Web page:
5. How are you going to save the world?
In case you haven’t seen the news lately, the world has “a few problems.”
I’ve harped on this before, and the research also bears it out, but to live a happy and healthy life, we must hold on to values that are greater than our own pleasure or satisfaction.
Find a problem you care about and start solving it. Obviously, you’re not going to fix the world’s problems by yourself. But you can contribute and make a difference. And thatfeeling of making a difference is ultimately what’s most important for your own happiness and fulfillment.
6. If you had to leave the house all day, every day, where would you go and what would you do?
For many of us, the enemy is just old-fashioned complacency. We get into our routines. We distract ourselves. The couch is comfortable. The Doritos are cheesy. And nothing new happens.
This is a problem.
Discovering what you’re passionate about in life and what matters to you is a full-contact sport, a trial-and-error process. None of us know exactly how we feel about an activity until we actually do the activity.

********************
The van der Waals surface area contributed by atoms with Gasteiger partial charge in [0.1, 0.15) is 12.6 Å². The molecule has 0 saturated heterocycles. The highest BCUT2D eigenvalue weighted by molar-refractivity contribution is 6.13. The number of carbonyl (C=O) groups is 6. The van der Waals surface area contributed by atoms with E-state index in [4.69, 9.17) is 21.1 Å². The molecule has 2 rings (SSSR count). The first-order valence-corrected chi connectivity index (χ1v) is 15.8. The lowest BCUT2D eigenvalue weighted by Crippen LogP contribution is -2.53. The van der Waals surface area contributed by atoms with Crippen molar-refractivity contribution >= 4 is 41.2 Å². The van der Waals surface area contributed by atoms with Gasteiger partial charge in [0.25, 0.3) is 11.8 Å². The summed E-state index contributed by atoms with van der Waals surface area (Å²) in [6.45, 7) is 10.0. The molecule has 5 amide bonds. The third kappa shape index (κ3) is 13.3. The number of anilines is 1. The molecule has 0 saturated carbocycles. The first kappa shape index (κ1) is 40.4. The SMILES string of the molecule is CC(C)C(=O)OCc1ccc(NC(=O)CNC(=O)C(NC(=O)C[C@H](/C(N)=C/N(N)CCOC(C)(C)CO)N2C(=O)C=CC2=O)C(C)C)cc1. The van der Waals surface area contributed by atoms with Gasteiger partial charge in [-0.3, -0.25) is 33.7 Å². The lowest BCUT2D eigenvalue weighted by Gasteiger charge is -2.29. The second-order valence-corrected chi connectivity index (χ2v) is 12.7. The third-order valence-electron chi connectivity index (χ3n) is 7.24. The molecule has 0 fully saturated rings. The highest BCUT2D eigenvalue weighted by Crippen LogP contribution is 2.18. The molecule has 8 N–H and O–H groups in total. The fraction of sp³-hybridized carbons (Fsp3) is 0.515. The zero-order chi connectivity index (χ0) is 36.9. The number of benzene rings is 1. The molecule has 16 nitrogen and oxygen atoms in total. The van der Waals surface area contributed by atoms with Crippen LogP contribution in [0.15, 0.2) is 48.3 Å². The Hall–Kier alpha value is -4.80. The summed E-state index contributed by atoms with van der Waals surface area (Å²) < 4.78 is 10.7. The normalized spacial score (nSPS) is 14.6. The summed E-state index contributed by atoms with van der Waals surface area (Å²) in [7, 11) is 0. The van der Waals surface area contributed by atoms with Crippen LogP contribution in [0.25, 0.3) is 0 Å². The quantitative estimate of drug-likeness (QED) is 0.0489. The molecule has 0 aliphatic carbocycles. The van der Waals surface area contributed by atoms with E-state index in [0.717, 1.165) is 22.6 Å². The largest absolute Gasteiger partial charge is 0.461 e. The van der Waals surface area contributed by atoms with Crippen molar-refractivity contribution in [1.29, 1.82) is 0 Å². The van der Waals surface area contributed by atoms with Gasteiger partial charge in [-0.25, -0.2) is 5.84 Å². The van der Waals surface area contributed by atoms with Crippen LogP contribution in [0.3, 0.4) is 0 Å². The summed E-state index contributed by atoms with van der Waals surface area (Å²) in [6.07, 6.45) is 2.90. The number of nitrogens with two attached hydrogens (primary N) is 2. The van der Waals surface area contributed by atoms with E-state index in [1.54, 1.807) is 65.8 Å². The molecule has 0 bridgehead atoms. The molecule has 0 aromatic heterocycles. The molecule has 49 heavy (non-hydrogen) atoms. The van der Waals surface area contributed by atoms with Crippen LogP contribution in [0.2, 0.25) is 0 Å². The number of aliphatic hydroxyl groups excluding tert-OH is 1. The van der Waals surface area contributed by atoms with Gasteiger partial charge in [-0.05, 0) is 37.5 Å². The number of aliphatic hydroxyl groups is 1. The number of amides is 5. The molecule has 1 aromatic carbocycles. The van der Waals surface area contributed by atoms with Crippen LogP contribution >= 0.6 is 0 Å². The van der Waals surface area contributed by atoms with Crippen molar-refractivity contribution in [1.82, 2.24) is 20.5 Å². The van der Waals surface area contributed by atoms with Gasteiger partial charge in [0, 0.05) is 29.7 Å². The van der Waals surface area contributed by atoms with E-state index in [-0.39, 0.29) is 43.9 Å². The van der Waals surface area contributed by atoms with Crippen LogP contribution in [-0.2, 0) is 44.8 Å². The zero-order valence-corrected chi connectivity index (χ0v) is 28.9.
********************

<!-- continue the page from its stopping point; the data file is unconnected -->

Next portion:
So ask yourself, if someone put a gun to your head and forced you to leave your house every day for everything except for sleep, how would you choose to occupy yourself?
You have to be outside of the house all day every day until it’s time to go to bed — where would you go and what would you do?
If it strikes your fancy, write down a few answers and then, you know, go out and actually do them. Bonus points if it involves embarrassing yourself.
7. If you knew you were going to die one year from today, what would you do and how would you want to be remembered?
Most of us don’t like thinking about death. It freaks us out. But thinking about our own death surprisingly has a lot of practical advantages. One of those advantages is that it forces us to zero in on what’s actually important in our lives and what’s just frivolous and distracting.
When I was in college, I used to walk around and ask people, “If you had a year to live, what would you do?” As you can imagine, I was a huge hit at parties. A lot of people gave vague and boring answers. A few drinks were nearly spit on me. But it did cause people to really think about their lives in a different way and re-evaluate what their priorities were.
What is your legacy going to be? What are the stories people are going to tell when you’re gone? What is your obituary going to say? Is there anything to say at all? If not, what would you like it to say? How can you start working towards that today?
When people feel like they have no sense of direction, no purpose in their life, it’s because they don’t know what’s important to them, they don’t know what their values are.
Discovering one’s “purpose” in life essentially boils down to finding those one or two things that are bigger than yourself, and bigger than those around you. And to find them you must get off your couch and act, and take the time to think beyond yourself, to think greater than yourself, and paradoxically, to imagine a world without yourself.